The Manoir d'Ango

The Manoir d’Ango was built between 1530 and 1542 by the Dieppe ship-owner Jehan Ango. It is the work of Italian architects and artists. The southern wing of the manor includes a loggia and a gallery with four bays. The upper part of the south wing is decorated with frescoes by 16th century Italian artists. The entrance to Ango’s manor house is through a vaulted passage between two buildings, one of which has an octagonal tower. Local tradition says that from this tower Jehan Ango could observe his boats entering and leaving the port of Dieppe.

As Governor of Dieppe, he decided to enlarge and embellish the Castle and he also became a major patron of the St Jacques’ church in Dieppe, adorning the nave with small Italian-style chapels. In a steady stream, his ships brought the sandstone, flint and granite from Brittany which the Italian artists used to make the chequerboard pattern in the walls.

Ango was financier to King Francis 1st and contributed a large part of the ransom necessary to free the King after his capture by Charles V at the Battle of Pavia. Once free, the king decided to visit Ango and came to Dieppe in 1532, accompanied by his consort Queen Claude and all the courtiers from Fontainebleau. Ango welcomed the king to his magnificent palace and to the castle where he organised sumptuous festivities as if he himself were a prince. On this occasion Ango put his entire fleet at his sovereign’s disposition. The king repaid him with many honours and privileges including rights which gave him complete freedom on the seas to fight the king’s enemies. He was made Admiral of Normandy and the king confirmed his title of Viscount of Dieppe, giving him authority over the wide area from Le Tréport to the Seine valley. Ango also became the King’s councillor for maritime affairs and he immediately proposed the construction of a new port, Le Havre. The king accepted the idea and Ango, who had at his disposition a great number of Italian artists, sent his famous architect Bellarmato to draw up plans for the new town.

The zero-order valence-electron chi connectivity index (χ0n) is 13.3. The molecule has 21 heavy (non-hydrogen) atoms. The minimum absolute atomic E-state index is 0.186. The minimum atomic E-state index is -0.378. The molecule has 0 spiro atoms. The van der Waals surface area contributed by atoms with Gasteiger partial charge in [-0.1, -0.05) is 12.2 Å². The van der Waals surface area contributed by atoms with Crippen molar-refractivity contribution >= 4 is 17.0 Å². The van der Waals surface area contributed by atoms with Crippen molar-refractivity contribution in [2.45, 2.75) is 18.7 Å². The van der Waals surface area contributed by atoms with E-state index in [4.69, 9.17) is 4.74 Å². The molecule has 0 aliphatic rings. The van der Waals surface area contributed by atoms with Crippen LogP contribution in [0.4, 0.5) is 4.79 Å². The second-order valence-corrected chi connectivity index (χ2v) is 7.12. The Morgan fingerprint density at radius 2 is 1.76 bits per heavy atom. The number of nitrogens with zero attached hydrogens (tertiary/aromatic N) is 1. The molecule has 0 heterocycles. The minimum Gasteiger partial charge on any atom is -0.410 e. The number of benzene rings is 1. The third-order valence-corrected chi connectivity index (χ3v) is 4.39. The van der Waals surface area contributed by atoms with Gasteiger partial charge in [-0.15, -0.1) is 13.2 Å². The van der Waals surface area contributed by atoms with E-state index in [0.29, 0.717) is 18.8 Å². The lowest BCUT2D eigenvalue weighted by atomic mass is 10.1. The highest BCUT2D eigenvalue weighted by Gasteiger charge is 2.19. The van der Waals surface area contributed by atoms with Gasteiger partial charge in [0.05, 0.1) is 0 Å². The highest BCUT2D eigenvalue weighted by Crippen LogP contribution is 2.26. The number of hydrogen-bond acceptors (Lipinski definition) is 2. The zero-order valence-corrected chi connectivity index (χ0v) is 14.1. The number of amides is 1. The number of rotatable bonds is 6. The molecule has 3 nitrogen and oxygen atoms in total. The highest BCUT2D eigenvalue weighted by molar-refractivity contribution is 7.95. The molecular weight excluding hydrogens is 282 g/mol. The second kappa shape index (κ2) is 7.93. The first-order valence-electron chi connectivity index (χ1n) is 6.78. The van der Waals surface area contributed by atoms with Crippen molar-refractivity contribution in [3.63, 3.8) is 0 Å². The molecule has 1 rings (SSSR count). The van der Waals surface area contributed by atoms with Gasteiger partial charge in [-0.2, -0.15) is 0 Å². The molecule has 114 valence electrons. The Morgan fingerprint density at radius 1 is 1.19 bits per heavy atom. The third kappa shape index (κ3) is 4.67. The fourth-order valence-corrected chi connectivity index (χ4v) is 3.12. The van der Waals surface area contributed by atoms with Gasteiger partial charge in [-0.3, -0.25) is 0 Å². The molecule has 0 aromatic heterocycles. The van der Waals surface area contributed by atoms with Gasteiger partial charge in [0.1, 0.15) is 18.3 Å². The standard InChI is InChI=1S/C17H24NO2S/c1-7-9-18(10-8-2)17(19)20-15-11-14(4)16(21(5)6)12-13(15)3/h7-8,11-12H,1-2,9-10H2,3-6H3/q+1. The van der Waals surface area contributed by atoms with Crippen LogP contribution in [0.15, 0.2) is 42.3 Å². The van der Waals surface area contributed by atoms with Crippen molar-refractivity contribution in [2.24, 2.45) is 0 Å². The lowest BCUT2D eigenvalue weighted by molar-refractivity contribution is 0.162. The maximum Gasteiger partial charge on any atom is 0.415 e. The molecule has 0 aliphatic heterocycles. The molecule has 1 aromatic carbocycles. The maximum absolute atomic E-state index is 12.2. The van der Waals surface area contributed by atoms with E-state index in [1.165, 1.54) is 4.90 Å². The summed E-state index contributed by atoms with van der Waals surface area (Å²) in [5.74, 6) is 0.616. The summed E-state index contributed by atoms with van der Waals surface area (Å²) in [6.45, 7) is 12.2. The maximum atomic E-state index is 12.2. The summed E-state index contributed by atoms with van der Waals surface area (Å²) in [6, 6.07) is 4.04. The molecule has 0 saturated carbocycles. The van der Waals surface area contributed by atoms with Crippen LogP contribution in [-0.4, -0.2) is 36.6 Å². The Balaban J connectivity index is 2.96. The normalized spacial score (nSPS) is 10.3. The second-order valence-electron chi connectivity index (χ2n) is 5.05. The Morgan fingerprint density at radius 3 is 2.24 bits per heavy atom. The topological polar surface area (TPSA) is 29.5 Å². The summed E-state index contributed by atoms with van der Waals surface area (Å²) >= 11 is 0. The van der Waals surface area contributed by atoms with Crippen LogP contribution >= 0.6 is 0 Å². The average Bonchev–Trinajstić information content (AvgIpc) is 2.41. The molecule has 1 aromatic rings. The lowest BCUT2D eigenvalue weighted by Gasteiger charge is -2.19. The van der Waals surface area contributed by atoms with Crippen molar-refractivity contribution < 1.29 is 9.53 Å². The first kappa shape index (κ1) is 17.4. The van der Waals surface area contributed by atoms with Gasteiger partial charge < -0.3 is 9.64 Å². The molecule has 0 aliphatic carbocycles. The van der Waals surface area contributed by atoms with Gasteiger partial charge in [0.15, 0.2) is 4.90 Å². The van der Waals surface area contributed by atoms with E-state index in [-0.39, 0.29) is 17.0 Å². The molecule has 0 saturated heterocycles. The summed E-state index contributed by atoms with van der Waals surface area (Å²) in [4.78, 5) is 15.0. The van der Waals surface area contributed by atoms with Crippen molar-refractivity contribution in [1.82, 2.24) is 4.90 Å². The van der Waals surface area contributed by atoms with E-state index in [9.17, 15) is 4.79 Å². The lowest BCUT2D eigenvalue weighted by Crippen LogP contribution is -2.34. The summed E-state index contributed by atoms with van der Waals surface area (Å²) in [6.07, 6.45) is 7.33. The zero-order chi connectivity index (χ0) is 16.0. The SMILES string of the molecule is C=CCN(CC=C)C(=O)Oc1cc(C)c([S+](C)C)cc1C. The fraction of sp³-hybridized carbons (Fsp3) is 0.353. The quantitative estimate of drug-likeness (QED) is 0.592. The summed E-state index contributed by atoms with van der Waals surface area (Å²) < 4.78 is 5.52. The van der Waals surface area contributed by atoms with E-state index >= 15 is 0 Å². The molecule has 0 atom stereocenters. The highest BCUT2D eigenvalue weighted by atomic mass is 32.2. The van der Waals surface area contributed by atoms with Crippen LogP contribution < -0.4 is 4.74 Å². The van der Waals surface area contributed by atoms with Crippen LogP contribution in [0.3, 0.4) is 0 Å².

The influence of the Viscount was felt everywhere. The riches accumulated by his sailor-explorers had made him the richest man in the kingdom. He negotiated with the Republic of Venice and blockaded Lisbon, forcing King John III of Portugal to accept his demands and send his ambassadors to Dieppe.

About 1553, he undertook the building of a summer residence which would exceed in splendour anything he had built before. He may even have summoned Leonardo da Vinci from Genoa to decorate with frescoes the great first-floor gallery and the loggia with its carved columns. The Italian sculptors and architects also left other superb examples of their work in Rouen and Le Havre. This renaissance palace of pleasure became at the French Revolution, the Manoir d’Ango, a farm and then a source of building materials until 1927.

The Manoir d’Ango surrounds one of the largest dovecotes in the world which indicates by its size the power of the Viscount. King Francis 1st returned here about 1540 with his mistress Diane of Poitiers, wishing to show her “the most beautiful residence in Normandy”. The strong links developed between the king and Ango are illustrated by Francis 1st ordering the digging of an underground passage between his castle at Arques and that in Dieppe. The passage was filled in after Ango’s death.